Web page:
Practice Makes Perfect

Welcome back, everyone! Routines are super important, especially if your mental health is not at its best. They can help reinforce a sense of stability in a world full of chaos and get you back on your feet. This is a major reason why the start of new semesters, jobs, or being in a new place can worsen a lot of people’s mental health. Not having a routine can be detrimental, but there are some ways to create one for yourself in times like these.

The best way to create a sense of balance when your world feels lopsided is to keep a planner. It may sound silly, especially if you’re not the type to normally keep one, but they can be extremely helpful. If you’re a paper and pen kind of a person, then a more traditional planner is probably right for you. Keep track of what you have to do each day, where you’re going, and in the most pressing order. This helps keep your mind focused and de-stressed since you have all of your goals laid out in front of you. It can reduce the spiral that so often comes from the feeling of being overwhelmed since you have a plan of action in front of you.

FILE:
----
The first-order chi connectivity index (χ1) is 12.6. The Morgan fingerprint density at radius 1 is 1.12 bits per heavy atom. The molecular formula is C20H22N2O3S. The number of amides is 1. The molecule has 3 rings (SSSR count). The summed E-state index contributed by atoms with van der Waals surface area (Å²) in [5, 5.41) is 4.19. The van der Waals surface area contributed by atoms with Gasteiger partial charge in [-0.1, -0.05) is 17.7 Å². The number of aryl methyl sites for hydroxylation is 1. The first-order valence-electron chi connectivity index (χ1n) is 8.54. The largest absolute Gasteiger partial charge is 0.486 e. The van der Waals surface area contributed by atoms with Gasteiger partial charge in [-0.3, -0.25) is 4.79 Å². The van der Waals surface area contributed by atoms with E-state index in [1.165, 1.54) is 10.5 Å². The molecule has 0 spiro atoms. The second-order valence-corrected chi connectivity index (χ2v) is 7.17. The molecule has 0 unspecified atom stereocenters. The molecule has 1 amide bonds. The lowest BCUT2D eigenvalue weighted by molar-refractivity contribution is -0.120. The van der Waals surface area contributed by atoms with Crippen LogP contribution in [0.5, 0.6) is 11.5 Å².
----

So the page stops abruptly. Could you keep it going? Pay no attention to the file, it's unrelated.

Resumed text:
If you operate better off of technology, you can apply those same principles there. Keep a planner on your phone or use an electronic calendar that can send you reminders and updates when you need them! This is really useful if you have access to a calendar or planner on your phone so you have it with you for the majority of your day in case you start to panic when you feel that stability slip away. 

Another great way to establish a routine is to do the same things every day. Before you have an ironed-out schedule in the midst of change, try to do certain tasks at the same time each day to help ground you. This can be a morning routine that you follow each day, eating at the same time, or going to the gym at a certain point in your day. These little routines will help you feel more grounded until your larger schedule stops feeling so foreign to you. 

All in all, change is scary, but there are ways to fight that fear. Try to keep track of your tasks to give yourself a game plan either on paper or electronically. Establish task-oriented routines that you do each day to create that stability before you get a handle on your new schedules. Don’t panic when something new comes your way, plan for it and adjust so that you can be the best you possible! See everyone next week!